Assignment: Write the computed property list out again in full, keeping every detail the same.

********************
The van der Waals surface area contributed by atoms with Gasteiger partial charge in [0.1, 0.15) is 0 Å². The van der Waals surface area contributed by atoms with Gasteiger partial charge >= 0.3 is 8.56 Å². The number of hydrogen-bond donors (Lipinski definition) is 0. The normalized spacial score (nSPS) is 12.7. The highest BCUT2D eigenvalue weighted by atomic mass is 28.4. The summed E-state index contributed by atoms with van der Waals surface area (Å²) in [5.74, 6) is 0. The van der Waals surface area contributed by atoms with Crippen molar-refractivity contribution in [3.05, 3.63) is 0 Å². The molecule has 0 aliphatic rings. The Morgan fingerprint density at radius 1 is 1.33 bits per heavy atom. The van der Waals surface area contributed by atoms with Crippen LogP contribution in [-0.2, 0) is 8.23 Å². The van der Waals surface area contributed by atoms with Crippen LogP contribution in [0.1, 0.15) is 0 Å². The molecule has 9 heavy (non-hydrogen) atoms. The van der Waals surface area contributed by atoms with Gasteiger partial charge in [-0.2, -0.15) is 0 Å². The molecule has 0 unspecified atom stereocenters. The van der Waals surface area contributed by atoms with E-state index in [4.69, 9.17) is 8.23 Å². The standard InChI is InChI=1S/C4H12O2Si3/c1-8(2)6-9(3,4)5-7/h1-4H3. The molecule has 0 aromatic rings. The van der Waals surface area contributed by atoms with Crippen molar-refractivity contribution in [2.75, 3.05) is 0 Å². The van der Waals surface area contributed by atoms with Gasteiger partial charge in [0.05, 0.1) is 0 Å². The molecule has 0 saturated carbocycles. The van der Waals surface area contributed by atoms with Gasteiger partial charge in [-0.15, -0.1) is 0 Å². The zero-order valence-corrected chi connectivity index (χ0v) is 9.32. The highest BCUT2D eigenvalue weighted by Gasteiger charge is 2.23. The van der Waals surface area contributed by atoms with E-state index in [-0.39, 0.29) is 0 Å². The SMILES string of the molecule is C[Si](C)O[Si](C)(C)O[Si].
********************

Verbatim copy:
The van der Waals surface area contributed by atoms with Gasteiger partial charge in [0.1, 0.15) is 0 Å². The van der Waals surface area contributed by atoms with Gasteiger partial charge >= 0.3 is 8.56 Å². The number of hydrogen-bond donors (Lipinski definition) is 0. The normalized spacial score (nSPS) is 12.7. The highest BCUT2D eigenvalue weighted by atomic mass is 28.4. The summed E-state index contributed by atoms with van der Waals surface area (Å²) in [5.74, 6) is 0. The van der Waals surface area contributed by atoms with Crippen molar-refractivity contribution in [3.05, 3.63) is 0 Å². The molecule has 0 aliphatic rings. The Morgan fingerprint density at radius 1 is 1.33 bits per heavy atom. The van der Waals surface area contributed by atoms with Crippen LogP contribution in [-0.2, 0) is 8.23 Å². The van der Waals surface area contributed by atoms with Crippen LogP contribution in [0.1, 0.15) is 0 Å². The molecule has 9 heavy (non-hydrogen) atoms. The van der Waals surface area contributed by atoms with Gasteiger partial charge in [-0.2, -0.15) is 0 Å². The molecule has 0 unspecified atom stereocenters. The van der Waals surface area contributed by atoms with E-state index in [4.69, 9.17) is 8.23 Å². The standard InChI is InChI=1S/C4H12O2Si3/c1-8(2)6-9(3,4)5-7/h1-4H3. The molecule has 0 aromatic rings. The van der Waals surface area contributed by atoms with Crippen molar-refractivity contribution in [2.75, 3.05) is 0 Å². The van der Waals surface area contributed by atoms with Gasteiger partial charge in [0.05, 0.1) is 0 Å². The molecule has 0 saturated carbocycles. The van der Waals surface area contributed by atoms with Gasteiger partial charge in [-0.15, -0.1) is 0 Å². The zero-order valence-corrected chi connectivity index (χ0v) is 9.32. The highest BCUT2D eigenvalue weighted by Gasteiger charge is 2.23. The van der Waals surface area contributed by atoms with E-state index in [-0.39, 0.29) is 0 Å². The SMILES string of the molecule is C[Si](C)O[Si](C)(C)O[Si].